1996_Tadeu Chiarelli

Teresa Viana’s latest production or painting on a tightrope

Original Portuguese text published in the catalog of the exhibition at Macunaíma Project, FUNARTE RJ, 1996; and in book Arte Internacional Brasileira de Tadeu Chiarelli - 1999

 

Modern painting, yearning to clarify its constituent elements (the plane, the line, the color, the gesture, the matter), as a way to position itself before the world, has often abdicated the function attributed to it for centuries: to seduce the eye, seek transcendence through the exploration or the search for beauty.

 

Until the advent of modernity, those elements were used so as to disappear inside the painting, giving priority to beauty in the world represented there – with all its enchantments whether real or ideal. But of course even submerged under the surface of the represented world, they were there sustaining, structuring those illusions. Behind the mystic universe of Caspar David Friedrich’s landscape, of the dramatic character of Rembrandt’s portraits, and the serenity of the universe grasped by Chardin, for example, the elements of the pictorial language were there.

 

Yearning to be explicit about its functioning or structuring, modern painting caused a reflow  in the representation, or a sort of “fading” process of the subject so that the pictorial structure could emerge, actually becoming the main object of the painting. Often the process of seducing the spectator by the eye, which painting used to have, has also faded.

 

When Castagneto dried the color and exuberance of Grimm’s and Parreiras’s paintings, and of the “satisfied” landscape of the end of the last century he was careful to be explicit about the operative structuring of its pictorial language. Thus, on the one hand he brought Brazilian painting up to the standard of the great international art of the time, and on the other hand, contrary to his colleagues, he was undeniably not concerned about captivating the spectator through the seducing potentialities of the painting (which absolutely does not disqualify him, but only removes him from one tendency and puts him into another). Like Castagneto, it seems that Cèzanne, Picasso, Braque acted like that.   And more recently Dubuffet, Pollock, Tápies, Iberê Camargo, the “matéricos” paulistas of the 80/90 – several artists claimed to operate with the minimum elements of language to reaffirm the supremacy of the painting as an action in the world (with all the meaning it carries), without the least conscious intention of pleasing anybody’s eye.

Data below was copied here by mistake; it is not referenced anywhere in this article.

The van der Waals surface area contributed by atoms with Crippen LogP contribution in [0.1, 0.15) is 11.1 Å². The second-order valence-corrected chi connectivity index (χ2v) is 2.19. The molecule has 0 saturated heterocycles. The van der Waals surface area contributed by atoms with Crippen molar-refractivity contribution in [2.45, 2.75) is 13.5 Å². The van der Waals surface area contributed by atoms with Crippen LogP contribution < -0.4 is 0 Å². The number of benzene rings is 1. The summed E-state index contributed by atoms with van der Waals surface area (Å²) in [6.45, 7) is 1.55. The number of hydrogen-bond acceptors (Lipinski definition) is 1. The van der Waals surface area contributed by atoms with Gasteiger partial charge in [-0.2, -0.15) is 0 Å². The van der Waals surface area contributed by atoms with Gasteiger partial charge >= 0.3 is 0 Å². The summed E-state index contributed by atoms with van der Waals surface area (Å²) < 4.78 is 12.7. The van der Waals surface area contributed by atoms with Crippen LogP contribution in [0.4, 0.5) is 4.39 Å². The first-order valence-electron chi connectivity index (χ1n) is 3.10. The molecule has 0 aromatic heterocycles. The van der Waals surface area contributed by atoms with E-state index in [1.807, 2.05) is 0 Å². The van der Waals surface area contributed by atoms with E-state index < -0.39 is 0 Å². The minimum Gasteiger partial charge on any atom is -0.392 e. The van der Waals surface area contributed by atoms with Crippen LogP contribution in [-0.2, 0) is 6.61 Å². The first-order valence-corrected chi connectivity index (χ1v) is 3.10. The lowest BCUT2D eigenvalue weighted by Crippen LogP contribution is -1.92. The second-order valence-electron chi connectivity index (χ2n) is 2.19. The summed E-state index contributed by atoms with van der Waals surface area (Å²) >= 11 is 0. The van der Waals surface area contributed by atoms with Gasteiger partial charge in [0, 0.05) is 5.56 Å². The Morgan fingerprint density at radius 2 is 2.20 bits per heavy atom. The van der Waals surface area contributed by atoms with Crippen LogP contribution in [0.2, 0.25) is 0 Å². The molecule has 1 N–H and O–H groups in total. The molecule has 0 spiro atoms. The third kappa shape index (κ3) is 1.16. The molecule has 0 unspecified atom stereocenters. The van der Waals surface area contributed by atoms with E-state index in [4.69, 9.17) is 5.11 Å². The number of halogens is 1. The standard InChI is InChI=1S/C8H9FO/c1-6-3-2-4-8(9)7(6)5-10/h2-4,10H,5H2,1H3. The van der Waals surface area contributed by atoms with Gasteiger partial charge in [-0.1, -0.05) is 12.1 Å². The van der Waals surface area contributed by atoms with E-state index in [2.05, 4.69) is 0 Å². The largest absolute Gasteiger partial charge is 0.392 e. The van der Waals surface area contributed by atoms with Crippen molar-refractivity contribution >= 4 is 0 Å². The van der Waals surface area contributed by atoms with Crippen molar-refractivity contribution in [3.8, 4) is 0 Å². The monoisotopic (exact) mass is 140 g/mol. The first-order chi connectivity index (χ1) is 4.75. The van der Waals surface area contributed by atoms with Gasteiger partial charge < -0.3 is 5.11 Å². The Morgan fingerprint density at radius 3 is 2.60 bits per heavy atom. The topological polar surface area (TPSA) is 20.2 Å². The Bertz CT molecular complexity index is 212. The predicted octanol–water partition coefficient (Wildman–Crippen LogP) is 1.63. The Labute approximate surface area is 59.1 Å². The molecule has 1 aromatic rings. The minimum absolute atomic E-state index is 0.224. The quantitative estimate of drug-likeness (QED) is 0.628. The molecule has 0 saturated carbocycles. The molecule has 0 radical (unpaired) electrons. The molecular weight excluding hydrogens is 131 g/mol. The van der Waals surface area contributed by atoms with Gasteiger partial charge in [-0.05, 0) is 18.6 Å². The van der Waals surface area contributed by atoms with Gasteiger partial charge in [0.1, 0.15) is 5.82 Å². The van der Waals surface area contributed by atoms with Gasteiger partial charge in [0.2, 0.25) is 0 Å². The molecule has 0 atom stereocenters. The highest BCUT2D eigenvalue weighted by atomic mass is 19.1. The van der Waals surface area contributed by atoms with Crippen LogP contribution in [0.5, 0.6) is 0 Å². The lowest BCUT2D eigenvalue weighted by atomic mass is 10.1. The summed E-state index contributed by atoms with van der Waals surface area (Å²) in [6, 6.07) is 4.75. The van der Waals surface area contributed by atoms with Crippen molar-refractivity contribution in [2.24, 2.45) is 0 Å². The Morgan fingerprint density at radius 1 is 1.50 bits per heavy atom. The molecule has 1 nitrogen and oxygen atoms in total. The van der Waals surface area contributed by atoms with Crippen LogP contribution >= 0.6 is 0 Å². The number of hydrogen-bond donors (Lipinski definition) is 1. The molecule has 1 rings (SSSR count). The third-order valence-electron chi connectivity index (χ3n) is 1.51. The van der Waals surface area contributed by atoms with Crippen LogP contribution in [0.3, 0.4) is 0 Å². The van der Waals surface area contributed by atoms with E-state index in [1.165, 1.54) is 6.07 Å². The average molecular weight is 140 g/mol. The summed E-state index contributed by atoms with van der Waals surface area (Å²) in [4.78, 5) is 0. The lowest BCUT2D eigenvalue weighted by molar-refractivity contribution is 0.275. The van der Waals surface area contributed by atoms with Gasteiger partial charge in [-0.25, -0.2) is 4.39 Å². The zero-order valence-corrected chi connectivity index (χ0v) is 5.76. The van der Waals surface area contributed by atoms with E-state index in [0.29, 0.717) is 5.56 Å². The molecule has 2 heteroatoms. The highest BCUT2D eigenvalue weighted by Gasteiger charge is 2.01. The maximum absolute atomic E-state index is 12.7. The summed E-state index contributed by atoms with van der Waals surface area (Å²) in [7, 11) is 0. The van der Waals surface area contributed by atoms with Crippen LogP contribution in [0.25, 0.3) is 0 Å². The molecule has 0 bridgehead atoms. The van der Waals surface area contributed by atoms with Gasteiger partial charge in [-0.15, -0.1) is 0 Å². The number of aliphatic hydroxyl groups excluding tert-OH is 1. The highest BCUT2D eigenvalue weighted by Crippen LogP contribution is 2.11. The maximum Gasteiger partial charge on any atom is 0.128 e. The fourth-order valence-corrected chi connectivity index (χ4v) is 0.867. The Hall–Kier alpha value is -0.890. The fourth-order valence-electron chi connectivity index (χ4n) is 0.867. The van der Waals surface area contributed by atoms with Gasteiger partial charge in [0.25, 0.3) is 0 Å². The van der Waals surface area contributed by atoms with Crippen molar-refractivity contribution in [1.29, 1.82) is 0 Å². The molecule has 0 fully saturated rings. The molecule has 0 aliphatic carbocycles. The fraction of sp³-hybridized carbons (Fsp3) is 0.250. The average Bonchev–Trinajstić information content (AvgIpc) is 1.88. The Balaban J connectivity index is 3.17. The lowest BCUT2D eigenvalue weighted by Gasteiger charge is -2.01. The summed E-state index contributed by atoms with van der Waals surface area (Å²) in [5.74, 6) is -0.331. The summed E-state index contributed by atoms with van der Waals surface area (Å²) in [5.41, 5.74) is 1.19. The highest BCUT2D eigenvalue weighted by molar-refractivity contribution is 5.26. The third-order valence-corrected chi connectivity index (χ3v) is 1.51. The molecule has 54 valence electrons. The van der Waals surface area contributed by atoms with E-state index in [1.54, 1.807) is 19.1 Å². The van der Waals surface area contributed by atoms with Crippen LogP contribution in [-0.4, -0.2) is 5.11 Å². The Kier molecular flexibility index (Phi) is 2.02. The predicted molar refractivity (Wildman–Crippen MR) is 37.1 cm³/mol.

However, within the same concern about the explicitness of its structural nature at the cost of traditional subject and of transcendent potentialities of painting, many artists continued to pursue the seduction of the spectator’s eye, the search for pleasure not only to paint, but equally to see painting and, through this action, transcend the reality of the world. Monet, Vuillard, Bonnard, Matisse, Mondrian, Ad Reinhard, Guignard, Volpi, Barsotti, among others, understood that pictorial language, through the emphasis of its own elements, was still capable of seducing and transcending.